Royalist Composition

I have been doing some work with the Royalist Composition Papers lately, so I thought I would discuss what I’ve learned so far.  I haven’t found a guide beyond what is in the introduction in the fifth volume of the Calendar of the Proceedings of the Committee for Compounding, which is better than anything I’ll give here, but I thought I’d do it anyway.

The general practice, fairly well established by 1645, was for the properties of known recusants or delinquents (royalists) to be seized by commissioners in the counties.  There were two committees in London, the Committee for Sequestrations and the Committee for Compounding, though these were eventually merged into the latter.

The potential compounder was expected to take the Covenant and the Negative Oath and submit a particular of his estate, including the yearly value of each property.  If he misrepresented his property, by an order of the House of Commons, the compounder would have to pay four times the property’s value and lose the advantage of compounding.  The commissioners in the counties would do their own examination to verify the particular.  I could be mistaken on this; it seems that the compounder may have been allowed to reconcile the particulars without being fined extra.  It may have been only if a property was discovered after he had already been fined.

Upon petitioning to compound, the clerks of the committee would be ordered to examine what records they could find to determine the level of the fine.  The fines ranged from a tenth to two-thirds of the estates’ value.  The difference between a tenth and two thirds was large, but somewhat diluted by the calculation, the tenth was calculate for 20 years’ purchase, and the two thirds at 12 years.  The fines in the middle were progressively rated between the two extremes.  The wealthier or worse offenders were charged more, those less active or poorer less.  From what I have seen, most of the fines were set around one third.  The compounder would also be allowed to make deductions from the fine for debts owed, jointures to be paid, or other holds in their properties.

There were two acts for sale of sequestered properties that had not been compounded.  There were, apparently, a great deal of problems with these acts.  Some of the cases I have looked at involve the reclamation of the lands by the heirs of a dead delinquent, who had only been seised for life in a particular property.  While, most often, the claimant was simply handed the rents from the land in question, it could get stickier on occasion.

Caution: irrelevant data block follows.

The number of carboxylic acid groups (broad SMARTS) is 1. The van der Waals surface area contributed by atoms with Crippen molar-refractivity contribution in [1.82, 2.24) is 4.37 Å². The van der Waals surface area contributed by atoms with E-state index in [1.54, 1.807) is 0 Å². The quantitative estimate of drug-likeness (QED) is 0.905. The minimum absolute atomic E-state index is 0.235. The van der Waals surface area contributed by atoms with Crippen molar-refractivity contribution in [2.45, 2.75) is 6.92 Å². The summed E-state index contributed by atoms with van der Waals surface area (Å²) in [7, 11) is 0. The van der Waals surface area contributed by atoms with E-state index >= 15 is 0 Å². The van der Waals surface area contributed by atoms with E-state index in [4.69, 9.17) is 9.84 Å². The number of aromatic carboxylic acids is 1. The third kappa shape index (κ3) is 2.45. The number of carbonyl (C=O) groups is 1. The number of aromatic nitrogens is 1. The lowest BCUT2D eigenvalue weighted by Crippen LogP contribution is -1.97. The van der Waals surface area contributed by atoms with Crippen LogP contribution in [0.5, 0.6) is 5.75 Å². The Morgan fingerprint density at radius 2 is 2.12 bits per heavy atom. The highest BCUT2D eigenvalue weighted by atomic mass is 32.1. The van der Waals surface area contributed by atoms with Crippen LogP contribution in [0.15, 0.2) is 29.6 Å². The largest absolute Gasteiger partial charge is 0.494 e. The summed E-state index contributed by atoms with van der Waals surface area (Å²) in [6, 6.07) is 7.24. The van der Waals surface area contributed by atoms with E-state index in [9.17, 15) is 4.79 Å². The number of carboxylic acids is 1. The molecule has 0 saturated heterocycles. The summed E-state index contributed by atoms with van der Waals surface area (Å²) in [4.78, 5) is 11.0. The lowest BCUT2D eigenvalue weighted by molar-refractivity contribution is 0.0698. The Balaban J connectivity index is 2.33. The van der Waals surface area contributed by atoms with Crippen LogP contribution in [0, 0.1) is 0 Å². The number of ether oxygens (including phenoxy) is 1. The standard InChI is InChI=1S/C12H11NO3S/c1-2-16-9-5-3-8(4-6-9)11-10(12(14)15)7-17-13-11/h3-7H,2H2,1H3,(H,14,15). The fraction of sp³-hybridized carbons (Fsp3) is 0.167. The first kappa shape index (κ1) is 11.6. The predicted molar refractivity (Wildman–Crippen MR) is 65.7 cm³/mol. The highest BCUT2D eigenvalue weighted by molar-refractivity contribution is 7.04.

All of the cases I have looked at have required at least a year if not two or three to see a person go from delinquent to compounded and pardoned.

As to the Calendars themselves, I have run into several errors.  I am not trying to fault too greatly the work that went into compiling them.  However, the compilers generally neglected the depositions in many of these cases, and have thus misidentified persons, types of sequestration, or misnarrated the case more generally.  In fact, they seemed to have relied entirely on the persons name and home town to identify them, which turns out can be rather problematic though certainly practical from their point of view.  On a side note, I was astounded at the number of Lancelots running around in Civil War England.  I never thought of it as a common name.

So if you want to be certain about a particular case, you need to look up the materials at Kew yourself.  The depositions are tedious, but chalk full of goodies.  There are a few indexes available.  I got started by looking at the suggestions on the inside cover of the first volume of the Calendar in the Maps and Large Documents Room at Kew, so I guess I would recommend that for others, too.  Of course, the Calendars have references as well, but I found much more in the National Archives than what was listed in the them.

Anyway, that’s my post for now.  Hope it helps someone.  Actually, I really hope that someone helps me.  Anyone seen anything on the Committee for Compounding anywhere else?

PS. Thank you to everyone for your comments and submissions for my turn hosting Carnivalesque.  It was a surprisingly rewarding experience.  As well, thank you to everyone who drummed up my blog stats by stopping to take a look at it.

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2 Comments

Filed under Long Parliament

2 responses to “Royalist Composition

  1. Rachel Weil’s article ‘Thinking About Allegiance’ in History Workshop Journal has some interesting stuff on compounding. She analyzed the narratives that people told to the committee to find out about contemporary ideas of allegiance, and concluded that it was often seen as something external and contingent rather than a true underlying feeling.

    There’s related material in some other classes in the NA. There are some sequestration inventories in SP28, and lots of indemnity cases in SP24 relate to rents or debts due to sequestrated estates. Unfortunately these aren’t very well catalogued.

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